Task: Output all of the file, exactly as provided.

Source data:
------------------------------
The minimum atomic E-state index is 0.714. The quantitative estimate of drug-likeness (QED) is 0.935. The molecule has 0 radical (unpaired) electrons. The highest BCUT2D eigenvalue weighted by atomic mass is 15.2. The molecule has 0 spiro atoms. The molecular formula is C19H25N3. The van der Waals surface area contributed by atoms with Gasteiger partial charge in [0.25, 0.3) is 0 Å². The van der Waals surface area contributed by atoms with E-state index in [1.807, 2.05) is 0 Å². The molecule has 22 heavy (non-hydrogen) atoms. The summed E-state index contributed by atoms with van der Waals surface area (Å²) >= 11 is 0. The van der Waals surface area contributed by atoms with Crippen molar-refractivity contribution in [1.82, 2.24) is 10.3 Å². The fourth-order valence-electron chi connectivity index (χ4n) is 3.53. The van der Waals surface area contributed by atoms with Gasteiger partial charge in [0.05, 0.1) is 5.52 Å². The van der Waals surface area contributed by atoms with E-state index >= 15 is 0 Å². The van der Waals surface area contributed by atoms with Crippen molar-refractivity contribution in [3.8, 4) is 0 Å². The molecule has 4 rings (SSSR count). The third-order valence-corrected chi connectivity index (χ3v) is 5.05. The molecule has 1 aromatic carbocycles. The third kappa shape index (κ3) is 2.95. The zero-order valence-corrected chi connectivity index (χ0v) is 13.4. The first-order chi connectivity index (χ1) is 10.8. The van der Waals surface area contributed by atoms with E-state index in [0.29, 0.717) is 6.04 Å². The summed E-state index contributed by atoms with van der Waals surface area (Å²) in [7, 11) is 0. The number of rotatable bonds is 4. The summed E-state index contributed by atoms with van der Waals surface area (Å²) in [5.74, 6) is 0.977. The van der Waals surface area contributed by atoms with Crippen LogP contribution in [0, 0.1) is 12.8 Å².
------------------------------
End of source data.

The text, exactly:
The minimum atomic E-state index is 0.714. The quantitative estimate of drug-likeness (QED) is 0.935. The molecule has 0 radical (unpaired) electrons. The highest BCUT2D eigenvalue weighted by atomic mass is 15.2. The molecule has 0 spiro atoms. The molecular formula is C19H25N3. The van der Waals surface area contributed by atoms with Gasteiger partial charge in [0.25, 0.3) is 0 Å². The van der Waals surface area contributed by atoms with E-state index in [1.807, 2.05) is 0 Å². The molecule has 22 heavy (non-hydrogen) atoms. The summed E-state index contributed by atoms with van der Waals surface area (Å²) >= 11 is 0. The van der Waals surface area contributed by atoms with Crippen molar-refractivity contribution in [1.82, 2.24) is 10.3 Å². The fourth-order valence-electron chi connectivity index (χ4n) is 3.53. The van der Waals surface area contributed by atoms with Gasteiger partial charge in [0.05, 0.1) is 5.52 Å². The van der Waals surface area contributed by atoms with E-state index >= 15 is 0 Å². The van der Waals surface area contributed by atoms with Crippen molar-refractivity contribution in [3.8, 4) is 0 Å². The molecule has 4 rings (SSSR count). The third-order valence-corrected chi connectivity index (χ3v) is 5.05. The molecule has 1 aromatic carbocycles. The third kappa shape index (κ3) is 2.95. The zero-order valence-corrected chi connectivity index (χ0v) is 13.4. The first-order chi connectivity index (χ1) is 10.8. The van der Waals surface area contributed by atoms with E-state index in [0.29, 0.717) is 6.04 Å². The summed E-state index contributed by atoms with van der Waals surface area (Å²) in [7, 11) is 0. The number of rotatable bonds is 4. The summed E-state index contributed by atoms with van der Waals surface area (Å²) in [5.74, 6) is 0.977. The van der Waals surface area contributed by atoms with Crippen LogP contribution in [0, 0.1) is 12.8 Å².